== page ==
I am digging through the archives of my blog and found this post from Jan ’09, which was somehow mis-categorized as a ‘page’. Moving it over to join it’s fellow posts.
So, I spent the weekend in Vegas.
The Virgin America jet from San Francisco to Vegas was stuffed to the rafters with techie types all buzzing about the excitement of CES, a big-deal Technological Conference. Those around me were chatting excitedly about the shows they would see, the tables they would play, and how they barely planned to see the insides of their hotel rooms. I just plugged in my headset and watched TV. I was heading to Vegas for a family wedding, and I knew there was little chance I would be seeing The Strip at all.
I was right.
You see, people – real, normal, ‘I have a 9 to 5 job’ people – live and work in Vegas. In fact, once you get beyond Las Vegas Boulevard (The Strip) and the few streets that run parallel, you are pretty much in the ‘burbs. The streets in Vegas are wide, mostly 6 lanes, and there are apartment complexes, and housing communities and mini malls.
So, how DID I spend my time? My cousin Mary’s daughter got married on Saturday, and she found a quirky and cool hotel to host the event. The Artisan is just off The Strip, and when we first stepped inside it took a while for our eyes to adjust to the darkness.
The lobby is home to a baby grand piano, a fountain, and dozens of paintings on the walls and ceiling – yes, the ceiling.
I couldn’t resist a dramatic shot like this one:
It was just that kind of place.
In fact, just when I started to get used to the dark interior we were ushered outside for the ceremony.
Yes, outside in the middle of January – but I will come back to that later.
The reception was held in the hotel’s dining room, where we were served by an eastern European waitress with a thick accent and black hair to her waist. “Where did you think she is from?” my uncle asked the next day. I went with my first impression, “Transylvania.” I wasn’t kidding.
And what is a wedding without cake? The cake, in the wedding colors of black and purple, was so good I had two cupcakes – but don’t tell the bride.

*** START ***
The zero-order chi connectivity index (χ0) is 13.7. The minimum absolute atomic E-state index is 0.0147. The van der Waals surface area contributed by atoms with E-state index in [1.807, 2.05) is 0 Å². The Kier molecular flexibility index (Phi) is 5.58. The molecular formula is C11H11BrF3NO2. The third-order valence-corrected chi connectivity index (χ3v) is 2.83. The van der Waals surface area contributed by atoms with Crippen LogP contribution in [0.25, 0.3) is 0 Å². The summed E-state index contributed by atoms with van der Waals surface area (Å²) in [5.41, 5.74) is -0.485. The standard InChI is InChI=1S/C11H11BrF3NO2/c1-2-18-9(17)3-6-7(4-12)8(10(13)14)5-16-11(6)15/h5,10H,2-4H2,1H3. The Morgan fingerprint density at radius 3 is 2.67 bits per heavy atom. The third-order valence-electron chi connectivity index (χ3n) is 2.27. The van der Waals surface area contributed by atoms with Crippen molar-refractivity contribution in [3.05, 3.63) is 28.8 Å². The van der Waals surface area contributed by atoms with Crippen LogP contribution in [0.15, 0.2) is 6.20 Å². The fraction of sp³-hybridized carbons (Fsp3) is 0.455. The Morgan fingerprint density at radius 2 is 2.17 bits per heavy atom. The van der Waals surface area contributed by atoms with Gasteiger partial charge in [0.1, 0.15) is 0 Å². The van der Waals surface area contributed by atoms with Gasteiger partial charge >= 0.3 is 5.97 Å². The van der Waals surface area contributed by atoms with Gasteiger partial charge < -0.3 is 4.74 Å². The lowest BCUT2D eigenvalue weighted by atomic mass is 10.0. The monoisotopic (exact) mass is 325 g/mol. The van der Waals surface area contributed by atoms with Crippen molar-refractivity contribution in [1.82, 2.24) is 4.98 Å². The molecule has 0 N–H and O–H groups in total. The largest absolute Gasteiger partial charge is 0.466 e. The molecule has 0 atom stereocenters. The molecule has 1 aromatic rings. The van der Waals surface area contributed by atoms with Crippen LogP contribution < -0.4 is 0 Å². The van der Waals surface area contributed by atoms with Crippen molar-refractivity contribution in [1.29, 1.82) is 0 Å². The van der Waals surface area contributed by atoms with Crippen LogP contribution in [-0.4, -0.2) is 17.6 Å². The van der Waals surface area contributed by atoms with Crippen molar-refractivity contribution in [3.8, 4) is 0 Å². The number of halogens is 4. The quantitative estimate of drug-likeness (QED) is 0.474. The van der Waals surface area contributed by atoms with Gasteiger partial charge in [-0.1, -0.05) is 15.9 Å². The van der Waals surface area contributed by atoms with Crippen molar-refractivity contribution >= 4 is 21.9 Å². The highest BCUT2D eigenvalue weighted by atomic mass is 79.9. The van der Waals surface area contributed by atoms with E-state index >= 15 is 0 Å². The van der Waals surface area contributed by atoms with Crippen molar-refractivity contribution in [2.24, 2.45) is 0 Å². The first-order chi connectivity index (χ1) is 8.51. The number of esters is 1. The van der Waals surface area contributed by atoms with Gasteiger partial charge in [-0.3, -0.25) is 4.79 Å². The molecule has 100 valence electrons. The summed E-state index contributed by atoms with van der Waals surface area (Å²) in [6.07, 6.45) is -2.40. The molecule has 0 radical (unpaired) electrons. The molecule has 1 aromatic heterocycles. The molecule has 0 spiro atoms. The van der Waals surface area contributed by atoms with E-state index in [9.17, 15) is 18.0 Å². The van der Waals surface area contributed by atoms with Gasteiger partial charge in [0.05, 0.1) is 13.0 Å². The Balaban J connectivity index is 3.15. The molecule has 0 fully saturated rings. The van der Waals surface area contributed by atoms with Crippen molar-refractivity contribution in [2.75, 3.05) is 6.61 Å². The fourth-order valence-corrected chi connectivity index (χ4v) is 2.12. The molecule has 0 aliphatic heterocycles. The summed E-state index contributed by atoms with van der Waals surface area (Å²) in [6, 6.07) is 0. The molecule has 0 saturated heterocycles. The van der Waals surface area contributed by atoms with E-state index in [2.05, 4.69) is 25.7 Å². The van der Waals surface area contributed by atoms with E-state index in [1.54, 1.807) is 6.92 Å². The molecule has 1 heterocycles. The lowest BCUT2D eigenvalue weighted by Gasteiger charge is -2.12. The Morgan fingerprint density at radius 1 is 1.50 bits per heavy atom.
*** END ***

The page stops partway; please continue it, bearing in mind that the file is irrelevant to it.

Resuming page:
We drove home at sunset, as it was an intimate lunchtime affair. As I sat in the backseat, I looked across all the dazzling lights of The Strip to the mountains beyond, and watched as the sun crawled behind them. The silhouette of the mountain ridge was beautiful. For all that Vegas in known for, it is rarely its natural beauty that gets a mention.
The next afternoon, just before sunset, I went for a run down to the local park. The park is encircled by a running track, and was full of families and teens enjoying the last moments of the weekend. I ran the track five times as I watched the goings on around me. I was completely thrilled to be running outside in the middle of winter, without gloves, a hat or even a long sleeved sweatshirt. I also had the pleasure of seeing watching another sunset under a clear sky.
Las Vegas is not just a city of decadence and glamor. It is also a where families play in the park on Sunday afternoons. But perhaps my favorite thing about Las Vegas its natural backdrop. The mountains are truly spectacular –
– especially when it snows!
[With thanks to my mother for this shot.]
Yes, it is possible to spend a quiet weekend in Vegas. A bit of shopping, a trip to the cinema, chilling out with family, and getting out in the fresh air…that’s Vegas, Baby!